How to “Float” Your Trailer, Rather Than Damage it, if You Ever Get “Hung-up”


Many years ago, A (very wise) older gentleman at Oregon Inlet Fishing Center Boat Ramp showed me how to get my trailer “un” hung, rather than go swimming in 45 degree water and/or destroy my axel(s) trying to muscle it up, and over, the end of the concrete with the power of the truck.

This is something that I have meant to share with the public for years now, but never have. I have seen the results of people getting aggravated and just give the truck more fuel to force the trailer tires up and over the corner of the concrete at the end of the ramp, and it’s not a pretty picture.

This is actually a very simple concept, but I just had to see it to understand it.

If you accidentally go too far (down the ramp), and feel your trailer “drop” suddenly, here is all you have to do to get it back in one piece

STEP 1: Pull the bow of the boat back to where you think the rear cross member of the trailer is located, and (gently) lower the anchor down until it catches the metal cross member. Note: It is helpful to catch the trailer (crossmember) in the center with the anchor – A Danforth style anchor works best

STEP 2: Once you are sure the anchor has “caught” the rear cross member on the trailer, pull the anchor rope tight and secure to the bow (front) cleat of the boat, keeping the anchor rope vertical and tight.

STEP 3: Put the engine (of the boat) in reverse, and slowly increase the throttle unit it “floats” the trailer upwards in the water.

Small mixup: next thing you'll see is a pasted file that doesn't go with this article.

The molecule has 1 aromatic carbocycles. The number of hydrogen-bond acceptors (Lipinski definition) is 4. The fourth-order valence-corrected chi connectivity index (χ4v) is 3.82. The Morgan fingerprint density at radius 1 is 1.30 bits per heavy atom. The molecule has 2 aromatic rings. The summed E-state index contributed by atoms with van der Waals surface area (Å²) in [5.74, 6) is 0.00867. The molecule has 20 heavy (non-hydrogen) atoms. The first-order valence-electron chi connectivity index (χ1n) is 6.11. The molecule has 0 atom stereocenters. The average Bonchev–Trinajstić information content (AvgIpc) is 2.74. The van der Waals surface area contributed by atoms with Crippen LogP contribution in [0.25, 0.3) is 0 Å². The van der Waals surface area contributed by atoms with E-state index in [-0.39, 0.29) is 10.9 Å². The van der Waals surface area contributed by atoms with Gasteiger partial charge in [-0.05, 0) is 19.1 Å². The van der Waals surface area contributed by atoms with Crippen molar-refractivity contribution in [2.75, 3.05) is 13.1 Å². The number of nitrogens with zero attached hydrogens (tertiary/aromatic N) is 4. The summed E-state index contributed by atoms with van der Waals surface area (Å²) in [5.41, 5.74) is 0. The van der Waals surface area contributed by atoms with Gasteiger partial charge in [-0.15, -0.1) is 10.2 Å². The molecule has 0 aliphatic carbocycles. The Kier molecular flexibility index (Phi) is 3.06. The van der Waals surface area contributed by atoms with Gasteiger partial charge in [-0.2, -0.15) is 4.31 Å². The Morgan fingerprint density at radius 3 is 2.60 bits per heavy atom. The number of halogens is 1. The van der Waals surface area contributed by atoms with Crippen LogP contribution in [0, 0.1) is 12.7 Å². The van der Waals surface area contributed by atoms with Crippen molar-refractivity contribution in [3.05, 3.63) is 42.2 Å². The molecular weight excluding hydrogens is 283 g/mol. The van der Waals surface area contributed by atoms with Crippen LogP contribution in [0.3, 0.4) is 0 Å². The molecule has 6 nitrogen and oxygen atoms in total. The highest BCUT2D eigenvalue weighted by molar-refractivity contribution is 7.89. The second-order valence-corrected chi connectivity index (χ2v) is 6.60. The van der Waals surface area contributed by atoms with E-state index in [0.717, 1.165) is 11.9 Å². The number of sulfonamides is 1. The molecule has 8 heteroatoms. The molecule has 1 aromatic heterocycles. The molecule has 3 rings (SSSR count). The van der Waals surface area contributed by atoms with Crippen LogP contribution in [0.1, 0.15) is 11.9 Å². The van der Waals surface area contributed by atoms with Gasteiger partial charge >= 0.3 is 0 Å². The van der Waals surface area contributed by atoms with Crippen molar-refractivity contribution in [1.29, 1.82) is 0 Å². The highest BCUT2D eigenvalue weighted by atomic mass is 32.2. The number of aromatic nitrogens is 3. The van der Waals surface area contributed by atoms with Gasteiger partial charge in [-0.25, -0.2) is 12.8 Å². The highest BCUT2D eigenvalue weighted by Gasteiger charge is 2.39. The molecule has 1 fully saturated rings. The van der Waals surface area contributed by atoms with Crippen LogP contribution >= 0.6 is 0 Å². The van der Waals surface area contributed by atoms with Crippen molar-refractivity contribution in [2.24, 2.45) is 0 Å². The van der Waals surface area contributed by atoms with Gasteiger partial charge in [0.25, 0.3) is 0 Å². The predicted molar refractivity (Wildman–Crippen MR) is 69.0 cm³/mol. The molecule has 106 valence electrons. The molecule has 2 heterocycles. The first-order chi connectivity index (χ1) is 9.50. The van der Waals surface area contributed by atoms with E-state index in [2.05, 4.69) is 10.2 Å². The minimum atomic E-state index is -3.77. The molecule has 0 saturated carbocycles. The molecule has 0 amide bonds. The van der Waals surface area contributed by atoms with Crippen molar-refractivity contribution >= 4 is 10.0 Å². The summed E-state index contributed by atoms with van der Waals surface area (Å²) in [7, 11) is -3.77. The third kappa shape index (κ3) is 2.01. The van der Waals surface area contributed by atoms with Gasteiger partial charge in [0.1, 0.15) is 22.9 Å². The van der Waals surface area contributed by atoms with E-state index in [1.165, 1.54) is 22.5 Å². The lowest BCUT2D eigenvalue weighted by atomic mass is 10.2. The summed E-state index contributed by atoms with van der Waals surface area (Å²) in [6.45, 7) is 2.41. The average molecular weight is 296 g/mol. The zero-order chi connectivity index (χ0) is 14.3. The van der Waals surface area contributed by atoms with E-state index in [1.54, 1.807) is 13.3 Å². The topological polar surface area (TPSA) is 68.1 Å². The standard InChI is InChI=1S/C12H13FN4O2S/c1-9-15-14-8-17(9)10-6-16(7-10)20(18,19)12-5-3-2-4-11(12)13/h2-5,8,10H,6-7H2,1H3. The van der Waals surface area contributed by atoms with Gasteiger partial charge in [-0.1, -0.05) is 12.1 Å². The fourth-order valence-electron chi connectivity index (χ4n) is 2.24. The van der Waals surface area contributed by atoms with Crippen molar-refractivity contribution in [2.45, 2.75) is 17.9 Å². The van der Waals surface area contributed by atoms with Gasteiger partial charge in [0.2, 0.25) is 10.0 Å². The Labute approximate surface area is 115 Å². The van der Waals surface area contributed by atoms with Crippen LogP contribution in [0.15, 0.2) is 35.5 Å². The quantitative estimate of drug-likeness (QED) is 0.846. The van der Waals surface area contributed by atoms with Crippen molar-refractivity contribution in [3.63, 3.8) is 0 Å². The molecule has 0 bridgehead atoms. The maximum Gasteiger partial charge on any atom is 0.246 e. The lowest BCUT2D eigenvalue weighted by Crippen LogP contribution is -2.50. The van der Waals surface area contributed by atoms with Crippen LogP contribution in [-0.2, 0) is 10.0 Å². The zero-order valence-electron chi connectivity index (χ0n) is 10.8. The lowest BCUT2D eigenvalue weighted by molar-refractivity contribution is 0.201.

STEP 4: Once the trailer is suspended between the boat (in REVERSE) and the truck (in PARK),instruct the person driving the truck to drive forward (up the ramp), while keeping the boat in reverse.

STEP 5: After getting the trailer safely up the the ramp enough to remove the anchor from the crossmember, let out some anchor rope, and take the boat out of gear to relax the tension on the anchor rope.

I hope this information helps someone just as it helped me years ago. Be a good samaritan. Help someone with this knowledge just as the (very wise) older gentleman at Oregon Inlet Fishing Center helped me.

For a detailed video of this, check out the website @ barefootfishing.net ,  click on video, scroll down the “How To” section and click on “Trailer Rescue.” 

Capt. Tim Barefoot

Capt. Tim Barefoot

With a knowledge of both the commercial and the recreational side of fishing, Tim is an expert of wrecks, points and ledges all along the Carolina's and Virginia. As a Director of Fish-for-Tomorrow Tim continues to be instrumental in conservation across the country.
Capt. Tim Barefoot

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